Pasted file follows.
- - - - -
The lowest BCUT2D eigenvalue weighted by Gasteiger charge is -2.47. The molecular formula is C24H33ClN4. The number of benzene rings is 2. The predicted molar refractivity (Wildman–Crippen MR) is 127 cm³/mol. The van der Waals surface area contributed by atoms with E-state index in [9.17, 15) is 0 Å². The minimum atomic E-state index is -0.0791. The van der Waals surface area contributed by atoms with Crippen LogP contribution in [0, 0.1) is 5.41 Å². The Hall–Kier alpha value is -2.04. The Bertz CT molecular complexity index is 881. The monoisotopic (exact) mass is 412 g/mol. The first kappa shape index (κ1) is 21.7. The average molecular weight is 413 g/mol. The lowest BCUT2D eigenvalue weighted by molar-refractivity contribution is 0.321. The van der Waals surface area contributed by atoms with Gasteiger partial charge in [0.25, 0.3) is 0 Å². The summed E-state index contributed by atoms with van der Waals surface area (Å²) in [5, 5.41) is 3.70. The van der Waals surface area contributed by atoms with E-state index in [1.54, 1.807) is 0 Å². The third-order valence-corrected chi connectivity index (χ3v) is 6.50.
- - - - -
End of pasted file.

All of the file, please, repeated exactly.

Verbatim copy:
The lowest BCUT2D eigenvalue weighted by Gasteiger charge is -2.47. The molecular formula is C24H33ClN4. The number of benzene rings is 2. The predicted molar refractivity (Wildman–Crippen MR) is 127 cm³/mol. The van der Waals surface area contributed by atoms with E-state index in [9.17, 15) is 0 Å². The minimum atomic E-state index is -0.0791. The van der Waals surface area contributed by atoms with Crippen LogP contribution in [0, 0.1) is 5.41 Å². The Hall–Kier alpha value is -2.04. The Bertz CT molecular complexity index is 881. The monoisotopic (exact) mass is 412 g/mol. The first kappa shape index (κ1) is 21.7. The average molecular weight is 413 g/mol. The lowest BCUT2D eigenvalue weighted by molar-refractivity contribution is 0.321. The van der Waals surface area contributed by atoms with Gasteiger partial charge in [0.25, 0.3) is 0 Å². The summed E-state index contributed by atoms with van der Waals surface area (Å²) in [5, 5.41) is 3.70. The van der Waals surface area contributed by atoms with E-state index in [1.54, 1.807) is 0 Å². The third-order valence-corrected chi connectivity index (χ3v) is 6.50.